Results

Presence of Influx and Efflux Silicon Transporters in Strawberry

A single influx (Lsi1) Si transporter, FaNIP2-1 belonging to NIP-III, was identified in strawberry. The FaNIP2-1 showed the characteristic features reported to be required for the functionality of the protein with respect to Si permeability (Figure 1). The FaNIP2-1 has six transmembrane domains, two conserved NPA motifs, a G-S-G-R Ar/R selectivity filter and, importantly, the 108 AA spacing between NPA motifs (Figures 1A,C). Furthermore, homology-based 3D protein model of FaNIP2-1 showed a typical hourglass-like structure (Figure 1A). Detailed investigation of FaNIP2-1 protein structure revealed a pore formed at the center of the protein making a transmembrane channel capable to transport Si (Supplementary Figure 1). Phylogenetic analysis clustered FaNIP2-1 along with influx Si transporters from other dicot species including wild strawberry, cucumber, and soybean (Figure 1B). Protein sequence alignment of FaNIP2-1 with known Si transporters showed conserved Ar/R selectivity filters, NPA motifs and the spacing between NPA domains (Figure 1C).

FIGURE 1
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Figure 1. (A) Three-dimensional structure of putative silicon transporters in strawberry; (B) Cladogram of NIP2 from Fragaria spp. with confirmed silicon transporters from other plant species; (C) Alignment of NIP2s, from Fragaria spp., with sequences of confirmed Lsi1. The entire protein sequences are provided in Supplementary Data sheet 1. Fa, Fragaria × ananassa, Fv, Fragaria vesca, Pt, Populus tremuloides, Gm, Glycine max, Cm, Cucumis melo, Hv, Hordeum vulgare, Os, Oryza sativa, Sb, Sorghum bicolor, Ta, Triticum aestivum, Zm, Zea mays.

Similarly, a single efflux (Lsi2) Si-transporter was observed in strawberry. Functional classification of proteins via subfamily domain architectures performed using CDD search classified the protein as a Si transporter (Supplementary Table 1). It showed typical transmembrane domain profile as observed in known Lsi2s from different plant species (Figure 2).

FIGURE 2
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Figure 2. (A) Phylogenetic relationship between the efflux silicon transporter (FaLsi2) identified in Fragaria × ananassa (Fa) and other plant species and (B) distribution of the 11 transmembrane domains predicted in Fragaria × ananassa protein with those of Fragaria vesca (Fv) and the four functional Si efflux transporters previously identified in four plant species, predicted with TMHMM tool (http://www.cbs.dtu.dk/). The entire protein sequences are provided in Supplementary Data sheet 1. Cs, Cucumis sativus, Hv, Hordeum vulgare, Os, Oryza sativa, Ea, Equisetum arvense.

Silicon Concentration in Leaves and Fruits

High-Tunnel Experiments

In control nutrient solutions, strawberry plants accumulated 0.42% ± 0.07 Si d.w. in their leaves by mid-July, and 0.72% ± 0.13 by the end of September, regardless of the cultivar or the year (data not shown). By contrast, plants fertilized with Si accumulated close to or more than 1% Si d.w. by July and more than 2% d.w. by mid-September (Figures 3A,B). In 2014, Charlotte had significantly more Si than the other cultivars under study at both sampling times (Figure 3A).

FIGURE 3
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Figure 3. Percent average silicon (Si) content in leaves of strawberry plants treated daily with a 1.7 mM Si solution in a high-tunnel commercial setting for two different dates in summer 2014 (A) and in summer 2015 (B). Each value represents the mean ± SE (n = 4). Multiple comparisons between cultivars were made each month independently. Means with different letters are significantly different (Tukey HSD).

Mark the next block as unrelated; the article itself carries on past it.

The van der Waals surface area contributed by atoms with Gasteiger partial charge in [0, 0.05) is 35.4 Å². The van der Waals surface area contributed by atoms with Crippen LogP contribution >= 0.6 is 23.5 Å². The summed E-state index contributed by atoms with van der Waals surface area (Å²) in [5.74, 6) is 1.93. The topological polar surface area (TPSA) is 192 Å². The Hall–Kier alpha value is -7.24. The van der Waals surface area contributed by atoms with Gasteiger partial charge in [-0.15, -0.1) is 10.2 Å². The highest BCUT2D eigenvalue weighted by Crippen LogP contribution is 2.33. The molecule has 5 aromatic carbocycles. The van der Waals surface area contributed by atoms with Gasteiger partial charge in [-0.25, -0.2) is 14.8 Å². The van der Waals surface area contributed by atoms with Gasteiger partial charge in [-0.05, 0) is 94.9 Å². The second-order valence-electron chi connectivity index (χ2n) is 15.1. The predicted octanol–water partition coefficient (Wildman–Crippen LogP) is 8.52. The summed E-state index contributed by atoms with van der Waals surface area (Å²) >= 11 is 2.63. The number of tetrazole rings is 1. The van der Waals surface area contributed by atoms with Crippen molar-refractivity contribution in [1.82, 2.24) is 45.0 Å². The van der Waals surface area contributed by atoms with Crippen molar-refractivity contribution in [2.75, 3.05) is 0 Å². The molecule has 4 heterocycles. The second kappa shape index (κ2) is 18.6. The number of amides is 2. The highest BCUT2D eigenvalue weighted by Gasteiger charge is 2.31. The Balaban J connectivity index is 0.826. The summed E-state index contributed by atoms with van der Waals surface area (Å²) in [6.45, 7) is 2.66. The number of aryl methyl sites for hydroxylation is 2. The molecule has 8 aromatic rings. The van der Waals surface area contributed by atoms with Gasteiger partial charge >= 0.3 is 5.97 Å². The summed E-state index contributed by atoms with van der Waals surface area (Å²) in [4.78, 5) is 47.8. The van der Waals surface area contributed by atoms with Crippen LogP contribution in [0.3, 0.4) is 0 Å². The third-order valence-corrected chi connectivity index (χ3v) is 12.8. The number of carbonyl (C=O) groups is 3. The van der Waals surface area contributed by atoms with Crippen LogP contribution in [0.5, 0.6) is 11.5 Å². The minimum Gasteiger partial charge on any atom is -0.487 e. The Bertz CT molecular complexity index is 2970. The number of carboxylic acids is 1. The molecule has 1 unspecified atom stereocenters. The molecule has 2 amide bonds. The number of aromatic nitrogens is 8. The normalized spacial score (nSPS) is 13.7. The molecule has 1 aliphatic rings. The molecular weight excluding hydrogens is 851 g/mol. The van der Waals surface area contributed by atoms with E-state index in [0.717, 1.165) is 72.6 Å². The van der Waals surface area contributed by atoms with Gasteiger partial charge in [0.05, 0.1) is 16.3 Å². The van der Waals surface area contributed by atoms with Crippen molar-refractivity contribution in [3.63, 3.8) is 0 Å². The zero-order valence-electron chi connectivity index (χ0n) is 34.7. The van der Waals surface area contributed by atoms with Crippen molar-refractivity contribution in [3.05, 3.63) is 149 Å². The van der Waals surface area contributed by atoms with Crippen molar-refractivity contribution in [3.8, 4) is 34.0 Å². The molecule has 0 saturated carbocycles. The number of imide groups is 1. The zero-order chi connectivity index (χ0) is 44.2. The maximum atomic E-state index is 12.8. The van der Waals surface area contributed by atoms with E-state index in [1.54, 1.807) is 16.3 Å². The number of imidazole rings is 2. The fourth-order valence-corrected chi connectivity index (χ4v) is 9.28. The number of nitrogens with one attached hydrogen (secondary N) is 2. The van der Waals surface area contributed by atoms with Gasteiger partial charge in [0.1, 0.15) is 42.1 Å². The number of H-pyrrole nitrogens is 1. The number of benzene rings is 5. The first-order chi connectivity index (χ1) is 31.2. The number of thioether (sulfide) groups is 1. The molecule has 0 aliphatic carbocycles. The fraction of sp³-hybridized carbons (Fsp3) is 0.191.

In 2015, analysis of strawberry leaves of all six cultivars showed that they all accumulated between 1.0 and 1.5% Si d.w. with only a significant difference between Charlotte and Verity by mid-July (Figure 3B). Toward the end of the season, all cultivars had concentrations ranging between 2.5 and 3.0% d.w. No significant differences in Si concentrations were observed among the cultivars in September.

Strawberry fruits harvested throughout the season were measured for Si concentration. In all tested samples, Si concentrations never reached the level of detection (LOD) indicating that Si was never translocated to the fruit (data not shown).

Field Experiments

In the course of field experiments, the Si concentrations were markedly different than the ones observed in high tunnel experiments. Control plants never exceeded a concentration of 0.3% in either 2015 or 2016 for all cultivars tested (Figures 4A,B). Surprisingly, a bi-weekly fertilization of Si with potassium silicate did not significantly increase Si concentration in plants by mid-September (Contrast (Si vs. Control); P = 0.4846) (Figure 4A). Only plants from San Andreas appeared to accumulate more Si as a result of the Si treatment. Plant Si levels obtained in the field were nearly 8 times lower that the ones observed in high tunnel experiments.

FIGURE 4
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Figure 4. Percent average silicon (Si) content in leaves of strawberry plants grown in field (A) treated twice a week with a 1.7 mM Si solution in summer 2015 (B) or fertilized with different concentrations of calcium silicate (wollastonite) in summer 2016. Sampling was made in September for both experiments. Each value represents the mean ± SE (n = 3 in 2015; n = 6 in 2016).

In 2016, calcium silicate as a solid source of Si fertilization did not improve Si intake by the plants regardless of the concentrations used (Contrast (calcium silicate doses); P = 0.6184) (Figure 4B). The concentrations in planta never exceeded 0.3%, in stark contrast once again with observations from the high tunnel experiments.

Powdery Mildew Severity

High Tunnel Experiments

In high tunnel experiments, the first signs of powdery mildew appeared in mid-July and expanded through September in both years. Figure 5A shows the average AUDPC calculated from the global infection level values observed on strawberry leaves during the growing season for the three cultivars treated or not with Si in 2014. The Si treatment consistently provided better disease control on all three cultivars (Contrast (Si vs.Control); P < 0.0001) with a reduction of ca. three units of AUDPC. Plants from cv. Charlotte were naturally more resistant than those of cvs. Monterey and Seascape (Figure 5A).